There was no way I was going to miss Juliette Binoche playing an actress. Not too long ago, I enjoyed her as another type of artist. In Words and Pictures (2014) she played an art teacher in a passionate relationship with a literature teacher (Clive Owen). Metafiction is a huge interest of mine. I’ve read it and written about it in graduate school. Since I love discussing literature, a well-done work based on the process of creating fiction grabs my attention because I get to see the details from a different angle. This is no different for me when it comes to movies that provide the same opportunity. When I heard about Clouds of Sils Maria, the current Best Picture winner (yes, I jumped up and down, as it was my pick), Birdman or (The Unexpected Virtue of Ignorance) (Michael Keaton, Edward Norton, Emma Stone, Naomi Watts, dir. and winner for Birdman, Alejandro González Iñárritu), came to mind—so did All About Eve (1950-Bette Davis, Anne Baxter, Celeste Holm, dir./wr. Joseph L. Mankiewicz) and, of course, Annette Bening’s Academy Award-nominated performance in one of my favorite films, Being Julia (2004-Jeremy Irons, Shaun Evans, dir. István Szabó).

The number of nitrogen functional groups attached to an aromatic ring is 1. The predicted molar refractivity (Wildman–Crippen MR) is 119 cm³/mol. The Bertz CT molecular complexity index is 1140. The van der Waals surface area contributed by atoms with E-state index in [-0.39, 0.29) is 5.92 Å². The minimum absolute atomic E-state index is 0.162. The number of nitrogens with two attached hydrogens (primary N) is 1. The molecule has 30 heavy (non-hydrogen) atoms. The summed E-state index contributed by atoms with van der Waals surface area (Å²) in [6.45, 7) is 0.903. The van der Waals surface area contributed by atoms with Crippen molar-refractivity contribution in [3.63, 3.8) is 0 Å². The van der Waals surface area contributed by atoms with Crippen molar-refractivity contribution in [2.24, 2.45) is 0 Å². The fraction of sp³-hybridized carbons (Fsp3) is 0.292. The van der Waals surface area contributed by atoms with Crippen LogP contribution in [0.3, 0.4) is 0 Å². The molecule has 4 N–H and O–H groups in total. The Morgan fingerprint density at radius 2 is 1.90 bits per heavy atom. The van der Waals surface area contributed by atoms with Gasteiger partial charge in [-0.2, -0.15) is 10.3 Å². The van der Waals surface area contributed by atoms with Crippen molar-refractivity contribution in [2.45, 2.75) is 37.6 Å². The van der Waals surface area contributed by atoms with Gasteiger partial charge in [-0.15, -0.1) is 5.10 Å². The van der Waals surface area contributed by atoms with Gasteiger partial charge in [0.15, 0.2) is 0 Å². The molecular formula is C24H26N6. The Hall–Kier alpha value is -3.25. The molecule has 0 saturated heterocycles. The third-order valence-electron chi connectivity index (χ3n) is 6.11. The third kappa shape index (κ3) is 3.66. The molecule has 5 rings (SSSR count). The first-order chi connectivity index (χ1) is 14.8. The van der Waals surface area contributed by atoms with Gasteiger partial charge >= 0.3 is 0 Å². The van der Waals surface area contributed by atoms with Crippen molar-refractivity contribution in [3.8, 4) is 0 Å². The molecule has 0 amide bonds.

But Clouds of Sils Maria has an extra “meta” element that is quite intriguing, and it involves the relationship between Maria Enders (Binoche) and Valentine (Kristen Stewart), her personal assistant. As Valentine helps Enders run lines (the most wonderful parts of the film for me), that element comes out in the most profound ways, emotionally and psychologically as the characters go, and in the brilliant performance of Binoche as she gives herself away to the character her character plays. It is an astounding actress playing an astounding actress. Valentine (Stewart gives a great performance here) challenges Enders, and the interplay is electrically engaging. Meanwhile, Enders, an actress in the second stage of her film and stage career, faces the new guard while enjoying her legendary status and dealing with the challenges of what decisions to make heading into her present and her future. She is apprehensive about accepting a role in a revival of a play she did in the past, but as a different character–the older one–at the opposite end of a complicated relationship. Where Enders ends up is satisfying because it is realistic, although I, as someone not familiar with writer/director Olivier Assayas’s work, was not expecting it because I didn’t allow myself to hope for such satisfaction. I should have. But either way, Clouds of Sils Maria had won me over from the start.